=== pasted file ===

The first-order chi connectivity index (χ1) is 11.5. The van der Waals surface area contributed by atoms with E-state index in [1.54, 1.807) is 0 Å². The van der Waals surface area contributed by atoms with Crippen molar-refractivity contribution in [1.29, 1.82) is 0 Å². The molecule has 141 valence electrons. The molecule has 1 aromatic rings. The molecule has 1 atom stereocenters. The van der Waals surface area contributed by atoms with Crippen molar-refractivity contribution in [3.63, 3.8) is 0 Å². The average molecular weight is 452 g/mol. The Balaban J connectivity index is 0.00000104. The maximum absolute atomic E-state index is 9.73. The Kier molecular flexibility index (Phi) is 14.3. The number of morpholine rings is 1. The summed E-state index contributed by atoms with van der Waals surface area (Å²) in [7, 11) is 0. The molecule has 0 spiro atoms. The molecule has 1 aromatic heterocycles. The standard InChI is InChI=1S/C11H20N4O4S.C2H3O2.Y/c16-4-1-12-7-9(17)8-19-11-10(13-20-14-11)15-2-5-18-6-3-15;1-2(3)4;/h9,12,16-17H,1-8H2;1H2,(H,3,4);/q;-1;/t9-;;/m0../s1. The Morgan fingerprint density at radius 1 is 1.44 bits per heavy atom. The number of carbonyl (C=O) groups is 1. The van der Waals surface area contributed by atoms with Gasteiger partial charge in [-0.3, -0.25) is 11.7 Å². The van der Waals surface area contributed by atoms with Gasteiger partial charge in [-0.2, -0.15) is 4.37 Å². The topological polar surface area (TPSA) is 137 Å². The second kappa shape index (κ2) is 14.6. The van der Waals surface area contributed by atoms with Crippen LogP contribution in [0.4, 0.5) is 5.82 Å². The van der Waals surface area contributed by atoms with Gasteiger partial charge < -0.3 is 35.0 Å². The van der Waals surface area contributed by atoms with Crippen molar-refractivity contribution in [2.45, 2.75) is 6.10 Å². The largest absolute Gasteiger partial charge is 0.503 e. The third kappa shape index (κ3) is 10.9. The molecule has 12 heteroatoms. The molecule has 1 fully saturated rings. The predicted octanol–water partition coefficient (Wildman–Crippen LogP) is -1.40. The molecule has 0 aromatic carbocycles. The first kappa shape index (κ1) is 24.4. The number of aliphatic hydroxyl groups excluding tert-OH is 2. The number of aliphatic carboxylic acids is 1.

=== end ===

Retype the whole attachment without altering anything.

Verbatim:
The first-order chi connectivity index (χ1) is 11.5. The van der Waals surface area contributed by atoms with E-state index in [1.54, 1.807) is 0 Å². The van der Waals surface area contributed by atoms with Crippen molar-refractivity contribution in [1.29, 1.82) is 0 Å². The molecule has 141 valence electrons. The molecule has 1 aromatic rings. The molecule has 1 atom stereocenters. The van der Waals surface area contributed by atoms with Crippen molar-refractivity contribution in [3.63, 3.8) is 0 Å². The average molecular weight is 452 g/mol. The Balaban J connectivity index is 0.00000104. The maximum absolute atomic E-state index is 9.73. The Kier molecular flexibility index (Phi) is 14.3. The number of morpholine rings is 1. The summed E-state index contributed by atoms with van der Waals surface area (Å²) in [7, 11) is 0. The molecule has 0 spiro atoms. The molecule has 1 aromatic heterocycles. The standard InChI is InChI=1S/C11H20N4O4S.C2H3O2.Y/c16-4-1-12-7-9(17)8-19-11-10(13-20-14-11)15-2-5-18-6-3-15;1-2(3)4;/h9,12,16-17H,1-8H2;1H2,(H,3,4);/q;-1;/t9-;;/m0../s1. The Morgan fingerprint density at radius 1 is 1.44 bits per heavy atom. The number of carbonyl (C=O) groups is 1. The van der Waals surface area contributed by atoms with Gasteiger partial charge in [-0.3, -0.25) is 11.7 Å². The van der Waals surface area contributed by atoms with Gasteiger partial charge in [-0.2, -0.15) is 4.37 Å². The topological polar surface area (TPSA) is 137 Å². The second kappa shape index (κ2) is 14.6. The van der Waals surface area contributed by atoms with Crippen LogP contribution in [0.4, 0.5) is 5.82 Å². The van der Waals surface area contributed by atoms with Gasteiger partial charge < -0.3 is 35.0 Å². The van der Waals surface area contributed by atoms with Crippen molar-refractivity contribution in [2.45, 2.75) is 6.10 Å². The largest absolute Gasteiger partial charge is 0.503 e. The third kappa shape index (κ3) is 10.9. The molecule has 12 heteroatoms. The molecule has 1 fully saturated rings. The predicted octanol–water partition coefficient (Wildman–Crippen LogP) is -1.40. The molecule has 0 aromatic carbocycles. The first kappa shape index (κ1) is 24.4. The number of aliphatic hydroxyl groups excluding tert-OH is 2. The number of aliphatic carboxylic acids is 1.